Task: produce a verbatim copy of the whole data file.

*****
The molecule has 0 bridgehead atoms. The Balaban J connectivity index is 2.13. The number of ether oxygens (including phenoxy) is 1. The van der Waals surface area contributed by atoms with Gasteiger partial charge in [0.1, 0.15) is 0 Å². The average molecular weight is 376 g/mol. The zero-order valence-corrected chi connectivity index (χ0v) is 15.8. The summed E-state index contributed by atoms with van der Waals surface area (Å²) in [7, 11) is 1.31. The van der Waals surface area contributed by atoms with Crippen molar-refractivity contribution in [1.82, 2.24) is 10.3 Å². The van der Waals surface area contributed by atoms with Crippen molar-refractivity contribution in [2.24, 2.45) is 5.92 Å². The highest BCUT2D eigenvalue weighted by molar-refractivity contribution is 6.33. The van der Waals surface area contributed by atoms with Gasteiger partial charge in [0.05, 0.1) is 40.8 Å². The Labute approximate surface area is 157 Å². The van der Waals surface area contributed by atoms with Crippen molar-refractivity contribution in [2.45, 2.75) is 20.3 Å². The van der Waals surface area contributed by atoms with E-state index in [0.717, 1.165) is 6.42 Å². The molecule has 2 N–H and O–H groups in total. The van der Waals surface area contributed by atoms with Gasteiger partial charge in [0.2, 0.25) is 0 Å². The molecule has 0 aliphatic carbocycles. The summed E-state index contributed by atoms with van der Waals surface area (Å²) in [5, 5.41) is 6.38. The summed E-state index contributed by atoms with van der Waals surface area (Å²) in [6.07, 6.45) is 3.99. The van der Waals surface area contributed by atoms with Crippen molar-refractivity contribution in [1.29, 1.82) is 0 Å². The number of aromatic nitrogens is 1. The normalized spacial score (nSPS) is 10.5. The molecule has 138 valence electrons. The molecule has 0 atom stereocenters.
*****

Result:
The molecule has 0 bridgehead atoms. The Balaban J connectivity index is 2.13. The number of ether oxygens (including phenoxy) is 1. The van der Waals surface area contributed by atoms with Gasteiger partial charge in [0.1, 0.15) is 0 Å². The average molecular weight is 376 g/mol. The zero-order valence-corrected chi connectivity index (χ0v) is 15.8. The summed E-state index contributed by atoms with van der Waals surface area (Å²) in [7, 11) is 1.31. The van der Waals surface area contributed by atoms with Crippen molar-refractivity contribution in [1.82, 2.24) is 10.3 Å². The van der Waals surface area contributed by atoms with Crippen molar-refractivity contribution in [2.24, 2.45) is 5.92 Å². The highest BCUT2D eigenvalue weighted by molar-refractivity contribution is 6.33. The van der Waals surface area contributed by atoms with Gasteiger partial charge in [0.05, 0.1) is 40.8 Å². The Labute approximate surface area is 157 Å². The van der Waals surface area contributed by atoms with Crippen molar-refractivity contribution in [2.45, 2.75) is 20.3 Å². The van der Waals surface area contributed by atoms with E-state index in [0.717, 1.165) is 6.42 Å². The molecule has 2 N–H and O–H groups in total. The van der Waals surface area contributed by atoms with Gasteiger partial charge in [0.2, 0.25) is 0 Å². The molecule has 0 aliphatic carbocycles. The summed E-state index contributed by atoms with van der Waals surface area (Å²) in [5, 5.41) is 6.38. The summed E-state index contributed by atoms with van der Waals surface area (Å²) in [6.07, 6.45) is 3.99. The van der Waals surface area contributed by atoms with Crippen molar-refractivity contribution in [1.29, 1.82) is 0 Å². The number of aromatic nitrogens is 1. The normalized spacial score (nSPS) is 10.5. The molecule has 138 valence electrons. The molecule has 0 atom stereocenters.